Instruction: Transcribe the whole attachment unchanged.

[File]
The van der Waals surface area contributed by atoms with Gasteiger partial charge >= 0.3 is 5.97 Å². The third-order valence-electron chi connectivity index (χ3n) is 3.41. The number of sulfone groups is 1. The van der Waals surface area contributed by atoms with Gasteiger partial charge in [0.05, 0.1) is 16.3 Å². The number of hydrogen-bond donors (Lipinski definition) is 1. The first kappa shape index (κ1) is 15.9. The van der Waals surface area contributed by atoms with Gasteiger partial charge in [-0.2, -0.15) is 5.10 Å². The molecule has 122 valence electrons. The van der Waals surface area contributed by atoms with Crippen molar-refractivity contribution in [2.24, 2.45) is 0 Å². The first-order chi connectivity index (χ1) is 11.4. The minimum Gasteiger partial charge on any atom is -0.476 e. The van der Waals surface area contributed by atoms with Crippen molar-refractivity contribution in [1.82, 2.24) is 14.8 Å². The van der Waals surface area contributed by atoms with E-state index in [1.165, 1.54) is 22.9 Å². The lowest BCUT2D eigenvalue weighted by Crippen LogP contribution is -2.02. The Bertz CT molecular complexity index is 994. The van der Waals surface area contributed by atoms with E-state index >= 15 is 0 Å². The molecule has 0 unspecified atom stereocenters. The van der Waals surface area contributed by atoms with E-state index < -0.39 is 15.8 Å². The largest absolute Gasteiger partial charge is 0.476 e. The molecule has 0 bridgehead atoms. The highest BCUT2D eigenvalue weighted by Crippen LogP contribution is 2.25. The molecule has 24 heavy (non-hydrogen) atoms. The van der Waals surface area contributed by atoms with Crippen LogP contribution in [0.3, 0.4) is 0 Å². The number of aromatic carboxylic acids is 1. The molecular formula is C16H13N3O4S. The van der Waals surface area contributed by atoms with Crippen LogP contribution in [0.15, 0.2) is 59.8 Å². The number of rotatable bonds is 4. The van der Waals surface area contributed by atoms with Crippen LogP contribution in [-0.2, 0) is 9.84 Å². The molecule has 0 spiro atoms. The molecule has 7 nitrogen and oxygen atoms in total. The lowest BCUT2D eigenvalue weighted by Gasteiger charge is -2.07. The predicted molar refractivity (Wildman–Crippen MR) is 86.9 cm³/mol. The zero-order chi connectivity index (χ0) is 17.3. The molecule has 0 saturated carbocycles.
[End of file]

The van der Waals surface area contributed by atoms with Gasteiger partial charge >= 0.3 is 5.97 Å². The third-order valence-electron chi connectivity index (χ3n) is 3.41. The number of sulfone groups is 1. The van der Waals surface area contributed by atoms with Gasteiger partial charge in [0.05, 0.1) is 16.3 Å². The number of hydrogen-bond donors (Lipinski definition) is 1. The first kappa shape index (κ1) is 15.9. The van der Waals surface area contributed by atoms with Gasteiger partial charge in [-0.2, -0.15) is 5.10 Å². The molecule has 122 valence electrons. The van der Waals surface area contributed by atoms with Crippen molar-refractivity contribution in [2.24, 2.45) is 0 Å². The first-order chi connectivity index (χ1) is 11.4. The minimum Gasteiger partial charge on any atom is -0.476 e. The van der Waals surface area contributed by atoms with Crippen molar-refractivity contribution in [1.82, 2.24) is 14.8 Å². The van der Waals surface area contributed by atoms with E-state index in [1.165, 1.54) is 22.9 Å². The lowest BCUT2D eigenvalue weighted by Crippen LogP contribution is -2.02. The Bertz CT molecular complexity index is 994. The van der Waals surface area contributed by atoms with E-state index >= 15 is 0 Å². The molecule has 0 unspecified atom stereocenters. The van der Waals surface area contributed by atoms with E-state index < -0.39 is 15.8 Å². The largest absolute Gasteiger partial charge is 0.476 e. The molecule has 0 bridgehead atoms. The highest BCUT2D eigenvalue weighted by Crippen LogP contribution is 2.25. The molecule has 24 heavy (non-hydrogen) atoms. The van der Waals surface area contributed by atoms with Crippen LogP contribution in [0.3, 0.4) is 0 Å². The number of aromatic carboxylic acids is 1. The molecular formula is C16H13N3O4S. The van der Waals surface area contributed by atoms with Crippen LogP contribution in [0.15, 0.2) is 59.8 Å². The number of rotatable bonds is 4. The van der Waals surface area contributed by atoms with Crippen LogP contribution in [-0.2, 0) is 9.84 Å². The molecule has 0 spiro atoms. The molecule has 7 nitrogen and oxygen atoms in total. The lowest BCUT2D eigenvalue weighted by Gasteiger charge is -2.07. The predicted molar refractivity (Wildman–Crippen MR) is 86.9 cm³/mol. The zero-order chi connectivity index (χ0) is 17.3. The molecule has 0 saturated carbocycles.